In the subsequent section, the results of the survey design which is the questionnaire will be presented. The original piece of participants' answers will be put in Appendix 1. The researcher will demonstrate the summary in frequency table to show the mistakes made by the Chinese ESL students in order to explain the Research Question One.

4.2 RESULTS OF THE SURVEY DESIGN - QUESTIONNAIRE

In this section, the researcher plans to resolve the Research Question One by investigate the question of to what extent the mistakes made by final year Chinese educated background undergraduates majoring in English language in UTAR are influenced by Mandarin when they form English past participle. First of all, the participants' personal background information would be briefly explained in section 4.2.1. Next, the charts for Elicited Production Task and Translation Strategy were to be presented in section 4.2.2 and 4.2.3 for short descriptions alongside the summary tables for the detailed analysis on the participants' answers.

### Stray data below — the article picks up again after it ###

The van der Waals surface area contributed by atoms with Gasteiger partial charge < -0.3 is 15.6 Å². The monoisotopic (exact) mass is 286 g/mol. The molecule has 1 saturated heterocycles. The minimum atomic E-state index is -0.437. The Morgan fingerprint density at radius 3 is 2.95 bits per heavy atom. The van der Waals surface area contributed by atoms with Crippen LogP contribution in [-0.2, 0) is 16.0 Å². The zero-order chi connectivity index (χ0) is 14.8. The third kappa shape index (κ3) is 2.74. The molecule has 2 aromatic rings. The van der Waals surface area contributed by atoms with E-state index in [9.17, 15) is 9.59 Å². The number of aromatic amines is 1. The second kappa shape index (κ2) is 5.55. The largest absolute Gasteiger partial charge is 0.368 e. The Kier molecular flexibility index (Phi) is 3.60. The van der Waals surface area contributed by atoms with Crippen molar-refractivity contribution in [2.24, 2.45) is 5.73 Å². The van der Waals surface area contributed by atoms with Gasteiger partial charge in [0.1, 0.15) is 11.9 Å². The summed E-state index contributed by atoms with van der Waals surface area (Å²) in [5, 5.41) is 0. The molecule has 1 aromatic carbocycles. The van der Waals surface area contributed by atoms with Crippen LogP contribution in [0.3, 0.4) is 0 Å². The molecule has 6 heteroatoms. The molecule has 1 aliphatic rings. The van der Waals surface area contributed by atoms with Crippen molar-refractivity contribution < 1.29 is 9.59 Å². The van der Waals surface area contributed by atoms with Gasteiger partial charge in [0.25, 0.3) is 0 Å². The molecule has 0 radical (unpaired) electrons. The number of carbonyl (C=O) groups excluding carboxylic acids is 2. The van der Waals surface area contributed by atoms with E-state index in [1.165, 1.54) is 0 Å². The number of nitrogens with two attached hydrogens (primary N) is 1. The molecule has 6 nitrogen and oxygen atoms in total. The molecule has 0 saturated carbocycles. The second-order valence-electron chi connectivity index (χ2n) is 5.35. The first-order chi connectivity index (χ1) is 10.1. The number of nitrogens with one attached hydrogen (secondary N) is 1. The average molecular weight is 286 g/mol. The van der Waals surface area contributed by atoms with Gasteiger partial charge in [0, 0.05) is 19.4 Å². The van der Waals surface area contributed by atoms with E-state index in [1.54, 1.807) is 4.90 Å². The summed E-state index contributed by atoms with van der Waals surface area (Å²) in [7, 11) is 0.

4.2.1 PERSONAL DETAILS

As mentioned earlier in the previous chapter, participants who joining the survey design were primarily the final year students from English language course. There were seven questions to clarify the participants' personal background information in order to know about their age, what types of primary school and secondary school that they had studied before, their first language or mother tongue, their second language, the language or dialect that they speak the most as well as the overall English proficiency that they have. The selection of participants in this research was mainly chosen based on final year students majoring in English language in UTAR who came from primary and/or secondary Chinese school. The students are given 15 minutes to finish the questionnaire.